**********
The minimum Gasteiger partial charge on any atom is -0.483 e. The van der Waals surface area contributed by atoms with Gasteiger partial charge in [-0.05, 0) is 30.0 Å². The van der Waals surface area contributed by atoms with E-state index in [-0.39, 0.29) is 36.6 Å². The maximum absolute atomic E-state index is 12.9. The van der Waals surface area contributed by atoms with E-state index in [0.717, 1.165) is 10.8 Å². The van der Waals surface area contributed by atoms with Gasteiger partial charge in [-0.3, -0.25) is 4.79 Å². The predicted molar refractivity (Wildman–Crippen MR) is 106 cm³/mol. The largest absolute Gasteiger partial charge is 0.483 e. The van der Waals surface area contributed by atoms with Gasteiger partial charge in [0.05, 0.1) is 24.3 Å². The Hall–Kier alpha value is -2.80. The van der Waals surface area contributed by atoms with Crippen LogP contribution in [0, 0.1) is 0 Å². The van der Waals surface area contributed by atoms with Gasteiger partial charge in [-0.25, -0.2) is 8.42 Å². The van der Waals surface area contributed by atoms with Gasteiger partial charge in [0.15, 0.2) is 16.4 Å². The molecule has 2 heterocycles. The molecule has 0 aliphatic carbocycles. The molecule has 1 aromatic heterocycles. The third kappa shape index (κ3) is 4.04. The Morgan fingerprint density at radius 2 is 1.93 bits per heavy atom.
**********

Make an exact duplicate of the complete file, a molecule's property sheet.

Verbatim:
The minimum Gasteiger partial charge on any atom is -0.483 e. The van der Waals surface area contributed by atoms with Gasteiger partial charge in [-0.05, 0) is 30.0 Å². The van der Waals surface area contributed by atoms with E-state index in [-0.39, 0.29) is 36.6 Å². The maximum absolute atomic E-state index is 12.9. The van der Waals surface area contributed by atoms with E-state index in [0.717, 1.165) is 10.8 Å². The van der Waals surface area contributed by atoms with Gasteiger partial charge in [-0.3, -0.25) is 4.79 Å². The predicted molar refractivity (Wildman–Crippen MR) is 106 cm³/mol. The largest absolute Gasteiger partial charge is 0.483 e. The van der Waals surface area contributed by atoms with Gasteiger partial charge in [0.05, 0.1) is 24.3 Å². The Hall–Kier alpha value is -2.80. The van der Waals surface area contributed by atoms with Crippen LogP contribution in [0, 0.1) is 0 Å². The van der Waals surface area contributed by atoms with Gasteiger partial charge in [-0.25, -0.2) is 8.42 Å². The van der Waals surface area contributed by atoms with Gasteiger partial charge in [0.15, 0.2) is 16.4 Å². The molecule has 2 heterocycles. The molecule has 0 aliphatic carbocycles. The molecule has 1 aromatic heterocycles. The third kappa shape index (κ3) is 4.04. The Morgan fingerprint density at radius 2 is 1.93 bits per heavy atom.